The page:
Skip Bayless to Leave ESPN: Latest Details, Comments and Reaction

Timothy Rapp@@TRappaRTFeatured ColumnistApril 26, 2016

NEW YORK, NY - MAY 28:  Skip Bayless attends the Paley Prize Gala honoring ESPN's 35th anniversary presented by Roc Nation Sports on May 28, 2014 in New York City.  (Photo by Jamie McCarthy/Getty Images for Paley Center for Media)
Jamie McCarthy/Getty Images

ESPN personality and First Take mainstay Skip Bayless will be leaving ESPN when his contract ends in August, according to a Tuesday press release shared by Dave Nagle of ESPN MediaZone.

He will appear on First Take for the final time the day after the conclusion of the NBA Finals.

Richard Deitsch of Sports Illustrated reported that ESPN wanted Bayless to return, but he chose to "go in another direction." 

According to Kevin Draper of Deadspin, Bayless is expected to sign with Fox Sports, per an industry source. Deitsch reported Bayless "is looking at $5 million or so per year" to join Fox, according to a source.

Jamie Horowitz, the president of Fox Sports National Networks, told Michael McCarthy of Sporting News in March that he was interested in bringing a personality like Bayless into the Fox family:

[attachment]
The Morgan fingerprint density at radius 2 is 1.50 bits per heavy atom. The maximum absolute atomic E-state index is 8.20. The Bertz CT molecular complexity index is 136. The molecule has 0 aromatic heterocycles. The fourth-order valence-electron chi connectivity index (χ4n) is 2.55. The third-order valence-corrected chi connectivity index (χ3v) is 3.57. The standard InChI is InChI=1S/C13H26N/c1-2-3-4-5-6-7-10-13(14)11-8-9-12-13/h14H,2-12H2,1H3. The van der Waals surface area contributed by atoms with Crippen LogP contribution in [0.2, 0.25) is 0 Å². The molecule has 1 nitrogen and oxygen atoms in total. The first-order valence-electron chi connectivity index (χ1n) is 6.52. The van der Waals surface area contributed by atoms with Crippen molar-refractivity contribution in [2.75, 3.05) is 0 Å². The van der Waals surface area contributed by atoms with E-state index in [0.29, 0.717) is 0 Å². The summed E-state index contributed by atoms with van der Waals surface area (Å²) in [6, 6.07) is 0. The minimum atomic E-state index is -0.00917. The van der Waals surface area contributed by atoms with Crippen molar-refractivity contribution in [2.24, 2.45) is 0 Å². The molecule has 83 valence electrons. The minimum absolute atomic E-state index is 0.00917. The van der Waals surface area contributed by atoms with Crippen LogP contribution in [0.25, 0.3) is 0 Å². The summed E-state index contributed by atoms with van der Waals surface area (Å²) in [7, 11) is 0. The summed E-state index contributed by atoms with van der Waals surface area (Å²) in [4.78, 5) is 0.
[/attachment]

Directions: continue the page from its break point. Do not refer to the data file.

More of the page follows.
I look at these "opinionists" like superstars in the NBA. You can probably name the dozen superstars who are out there. It's like asking the (Boston) Celtics, "Are you interested in Kevin Durant?" Yes, we're interested in all the superstars. Of course, I'm interested in Skip. I'm interested in Stephen A. and Michael (Smith) and Jemele [Hill] and (Tony) Kornheiser and (Michael) Wilbon. Just like ESPN and Fox were both interested in Colin [Cowherd].

While Bayless has long been a polarizing figure both inside journalism circles and in the general public, there's no denying the popularity of First Take or the impact it has had on the general sports media landscape. Per McCarthy, the program was the No. 1 studio show on ESPN2 and "averaged a record 413,000 viewers in February."

Bayless' penchant for making unpopular arguments and his often emotional and high-strung debates with Stephen A. Smith have helped First Take remain a morning powerhouse at ESPN.

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